Everyone should be able to access all entrances, regardless of ability. It’s common to see separate main entrances and an accessible entrance because of a flight of stairs or some other barrier. This is not characteristic of universal design, and it’s segregating.
Zero-step entrances aren’t just for wheelchair users. Think about pushing a stroller or walking with young toddlers, carrying groceries or luggage, or moving furniture and new appliances.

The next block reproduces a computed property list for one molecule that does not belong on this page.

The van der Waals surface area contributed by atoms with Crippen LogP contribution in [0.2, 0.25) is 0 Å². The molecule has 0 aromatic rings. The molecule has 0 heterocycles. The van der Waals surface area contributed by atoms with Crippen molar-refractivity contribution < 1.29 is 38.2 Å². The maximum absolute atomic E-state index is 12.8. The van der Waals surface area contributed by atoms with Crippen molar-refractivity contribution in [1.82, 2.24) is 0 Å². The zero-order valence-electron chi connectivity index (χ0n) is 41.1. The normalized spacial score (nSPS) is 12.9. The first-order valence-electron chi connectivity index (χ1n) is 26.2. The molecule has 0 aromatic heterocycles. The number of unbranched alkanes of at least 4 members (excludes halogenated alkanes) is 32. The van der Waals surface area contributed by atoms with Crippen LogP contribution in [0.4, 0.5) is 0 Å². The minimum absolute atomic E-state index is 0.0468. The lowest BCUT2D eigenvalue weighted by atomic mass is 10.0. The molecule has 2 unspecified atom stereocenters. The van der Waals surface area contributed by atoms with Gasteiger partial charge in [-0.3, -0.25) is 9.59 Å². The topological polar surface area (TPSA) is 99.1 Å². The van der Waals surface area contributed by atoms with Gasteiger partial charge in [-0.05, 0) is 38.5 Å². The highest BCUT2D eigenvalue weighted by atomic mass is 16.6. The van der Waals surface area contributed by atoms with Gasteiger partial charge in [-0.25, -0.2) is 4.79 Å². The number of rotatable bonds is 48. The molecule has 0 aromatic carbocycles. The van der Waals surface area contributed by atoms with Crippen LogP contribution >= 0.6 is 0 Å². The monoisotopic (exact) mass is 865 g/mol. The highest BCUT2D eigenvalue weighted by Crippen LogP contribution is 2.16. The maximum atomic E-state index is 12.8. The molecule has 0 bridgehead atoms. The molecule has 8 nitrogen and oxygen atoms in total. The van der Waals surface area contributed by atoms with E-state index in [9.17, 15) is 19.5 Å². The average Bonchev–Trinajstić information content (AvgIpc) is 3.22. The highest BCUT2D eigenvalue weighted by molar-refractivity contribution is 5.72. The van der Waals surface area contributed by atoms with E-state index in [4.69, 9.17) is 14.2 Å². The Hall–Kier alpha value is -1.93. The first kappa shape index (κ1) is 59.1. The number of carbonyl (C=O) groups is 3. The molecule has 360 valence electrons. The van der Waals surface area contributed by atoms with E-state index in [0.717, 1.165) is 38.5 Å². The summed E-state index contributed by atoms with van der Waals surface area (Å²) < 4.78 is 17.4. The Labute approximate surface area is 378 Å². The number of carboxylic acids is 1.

Ironically, some accessible entrances require more effort than necessary if a greater distance is required for people to travel. Individuals who are unable to walk long distances because of pain or decreased endurance can often find that the intended “easier pathway” is difficult, despite more obvious barriers (e.g., steps) not being an issue. Plan entrances and the routes travelled to access the entrances well.